Imprimis Pharmaceuticals, a specialty pharmaceutical company that creates compounded drugs, released a $1 a pill alternative to , a toxoplasmosis treatment whose price skyrocketed by over 5,000% in recent months.
While the new pill is a boon for patients in need of treatment for the food-borne illness, especially those with weak immune systems like HIV/AIDS and cancer patients, the alternative drug is not an exact copy of Daraprim.
Imprimis’ pill is a combination of pyrimethamine—the sole ingredient in Daraprim—and leucovorin, a medicine that helps reverse the negative effects on bone marrow caused by the way pyrimethamine works in the body. The two medicines work synergistically and are recommended to be taken in tandem by the Centers for Disease Control. Leucovorin is often prescribed alongside Daraprim.
Imprimis’ combination drug is not itself approved by the U.S. Food and Drug Administration, but its individual components have received approval. And, according to FDA rules, compounding pharmacies are not allowed to make a pill out of a single commercially available drug. So, pharmaceutical compounder Imprimis is able to offer a cheaper alternative by combining the two treatments into one pill. Doctors can then prescribe it specifically for a patient based on federal and state rules in place for compounded drugs.
The customizable compounded drug is available from Imprimis for $99 for a 100-count bottle. The same number of Daraprim pills would cost $75,000. And Imprimis is still making a profit even at this cost, said CEO Mark Baum.
“We’re not losing money doing this. We’re just not ripping people,” Baum told Fortune. “What we’re doing is putting the power back in the prescription pad and letting doctors choose the best medication for each patient.”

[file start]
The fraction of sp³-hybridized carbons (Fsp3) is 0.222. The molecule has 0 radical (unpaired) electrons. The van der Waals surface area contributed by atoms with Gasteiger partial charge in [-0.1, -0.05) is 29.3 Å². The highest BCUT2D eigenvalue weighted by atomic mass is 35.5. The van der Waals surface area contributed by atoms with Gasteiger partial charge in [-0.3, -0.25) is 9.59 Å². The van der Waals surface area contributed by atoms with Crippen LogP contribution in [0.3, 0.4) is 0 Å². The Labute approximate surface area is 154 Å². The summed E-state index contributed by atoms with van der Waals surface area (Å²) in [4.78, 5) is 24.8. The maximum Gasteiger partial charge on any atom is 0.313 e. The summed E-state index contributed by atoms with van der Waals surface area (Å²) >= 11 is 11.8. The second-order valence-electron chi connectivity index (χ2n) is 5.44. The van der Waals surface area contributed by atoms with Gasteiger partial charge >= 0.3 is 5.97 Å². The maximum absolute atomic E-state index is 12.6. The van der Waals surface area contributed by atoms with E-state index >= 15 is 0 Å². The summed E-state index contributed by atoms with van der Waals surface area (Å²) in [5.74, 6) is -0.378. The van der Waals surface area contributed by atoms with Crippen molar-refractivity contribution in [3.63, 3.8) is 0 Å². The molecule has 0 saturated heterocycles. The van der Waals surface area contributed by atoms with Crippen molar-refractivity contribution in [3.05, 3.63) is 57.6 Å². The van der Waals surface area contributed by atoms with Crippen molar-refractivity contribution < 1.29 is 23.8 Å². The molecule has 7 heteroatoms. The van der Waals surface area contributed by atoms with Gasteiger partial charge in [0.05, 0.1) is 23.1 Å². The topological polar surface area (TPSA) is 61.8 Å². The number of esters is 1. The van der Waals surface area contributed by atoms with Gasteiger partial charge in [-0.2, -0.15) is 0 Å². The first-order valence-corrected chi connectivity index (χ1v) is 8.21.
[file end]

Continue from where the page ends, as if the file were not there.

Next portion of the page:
Turing became the poster child for shockingly high drug prices when it raised the price for Daraprim to $750 a pill from $13.50 after it acquired the toxoplasmosis treatment from Impax Laboratories in August. Turing CEO Martin Shkreli has defended the price change, saying that Daraprim’s cost is now in line with other drugs for rare diseases and part of the profits would go towards research and development.
Turing certainly isn’t alone. Valeant Pharmaceuticals (VRX) has also been in the hot seat after the company was subpoenaed by lawmakers seeking more information on how it prices and distributes its drugs. Valeant CEO J. Michael Pearson recently said the company would back down on its strategy of buying “mispriced drugs” and raising their list prices, devoting its resources to research and development instead.
In light of recent drug price trends, Imprimis (IMMY) said it hopes to extend access to alternative treatments for costly drugs and has plans to soon identify other less expensive compounded drug options through a new program called Imprimis Cares.